As you complete your college application and later the supplement questions, most colleges would ask you to indicate your “intended major,” “alternative majors,” or something as simple as “area/field of interests.” There are countless myths about what to put down and whether your answer affects your chance of getting in. Every school can be different when it comes to undergraduate admissions: some schools have requirements for different colleges within the school, while some wouldn’t look at intended major at all.
Applying to a Specific College
Some schools would require their applicants to put down specific colleges they’re applying to. In some cases, requirements are also different so be sure to find information on school websites. Take UC Berkeley, for instance. If you plan to study engineering, you have to put down “College of Engineering” in your application so that when you’re accepted, you would already be an engineering student (undeclared) and may begin to take engineering pre-requisite courses for your intended major.
Because UC Berkeley has a prestigious undergraduate engineering program, it might be harder to get in. Therefore, when applying to these programs, be sure to have everything ready and apply to other schools for alternatives. Also, what if you get accepted as a non-engineering student and would like to switch over? Now, this really depends on the school. Some schools are easier to switch majors between two different colleges while some are extremely hard. Go to the school website and look for “internal transfer” or “switch major” to acquire more information.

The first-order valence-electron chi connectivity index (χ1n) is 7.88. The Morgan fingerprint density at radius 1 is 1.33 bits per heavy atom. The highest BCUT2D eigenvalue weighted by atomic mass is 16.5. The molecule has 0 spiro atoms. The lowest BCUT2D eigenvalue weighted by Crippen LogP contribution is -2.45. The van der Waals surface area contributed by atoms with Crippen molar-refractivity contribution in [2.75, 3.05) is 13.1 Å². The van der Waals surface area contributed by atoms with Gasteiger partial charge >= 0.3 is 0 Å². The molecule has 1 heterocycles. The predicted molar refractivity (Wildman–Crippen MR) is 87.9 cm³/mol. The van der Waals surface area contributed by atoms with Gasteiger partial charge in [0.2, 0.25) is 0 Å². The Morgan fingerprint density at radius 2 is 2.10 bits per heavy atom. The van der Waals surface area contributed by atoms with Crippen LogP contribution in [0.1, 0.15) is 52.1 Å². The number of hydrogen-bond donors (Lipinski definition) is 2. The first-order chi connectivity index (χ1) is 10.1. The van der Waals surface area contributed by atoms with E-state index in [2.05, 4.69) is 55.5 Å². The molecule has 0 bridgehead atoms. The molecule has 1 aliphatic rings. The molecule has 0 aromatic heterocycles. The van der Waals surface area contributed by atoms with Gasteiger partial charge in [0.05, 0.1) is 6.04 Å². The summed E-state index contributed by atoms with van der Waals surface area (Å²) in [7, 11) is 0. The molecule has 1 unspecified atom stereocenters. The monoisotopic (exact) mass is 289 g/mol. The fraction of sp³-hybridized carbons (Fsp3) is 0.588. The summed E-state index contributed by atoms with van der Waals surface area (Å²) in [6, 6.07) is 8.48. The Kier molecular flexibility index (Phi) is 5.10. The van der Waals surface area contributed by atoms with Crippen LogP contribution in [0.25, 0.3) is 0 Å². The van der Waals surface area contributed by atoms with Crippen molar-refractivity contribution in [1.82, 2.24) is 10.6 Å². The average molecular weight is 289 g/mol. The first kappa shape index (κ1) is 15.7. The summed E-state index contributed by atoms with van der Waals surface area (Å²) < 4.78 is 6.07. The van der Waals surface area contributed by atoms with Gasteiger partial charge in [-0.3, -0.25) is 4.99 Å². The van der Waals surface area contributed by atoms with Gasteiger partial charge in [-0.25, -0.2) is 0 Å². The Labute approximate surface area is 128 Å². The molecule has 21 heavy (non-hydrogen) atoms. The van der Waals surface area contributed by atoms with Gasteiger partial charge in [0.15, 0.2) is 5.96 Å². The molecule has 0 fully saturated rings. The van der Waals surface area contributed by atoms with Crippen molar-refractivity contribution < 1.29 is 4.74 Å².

Applying without Choosing Your Major/College
Most schools in the U.S. do not require their applicants to choose a major or college before their arrival. They offer undergraduate admission, and once accepted, you would explore the majors and course in your first year and eventually apply to the major you want after finishing pre-requisite courses, usually as a sophomore. Even if you’ve already put down your intended major, it’s certainly okay to switch as long as you you meet the minimum grade requirement in pre-requisite courses.
Specific Major vs. Undecided
If you have a particular intended major in mind and have demonstrated strong interests and stellar academic performance in the field, putting down a specific major could help contextualize your experience. If the application offers more than one blank for intended major, feel free to put “undecided” in the first one and the major you’re the most interested in next. This tells admissions officers that though you have a major to study in mind, you’re open to other options and willing to explore different majors once accepted.
On the other hand, if you really have no particular area on interests, it’s okay to put down “undecided” first and choose less competitive majors as your secondary options. Typically, social sciences and humanities are less competitive than STEM majors. After all, colleges use the information you provide to have a better understanding of their applicants, so showcase your strengths whenever you can.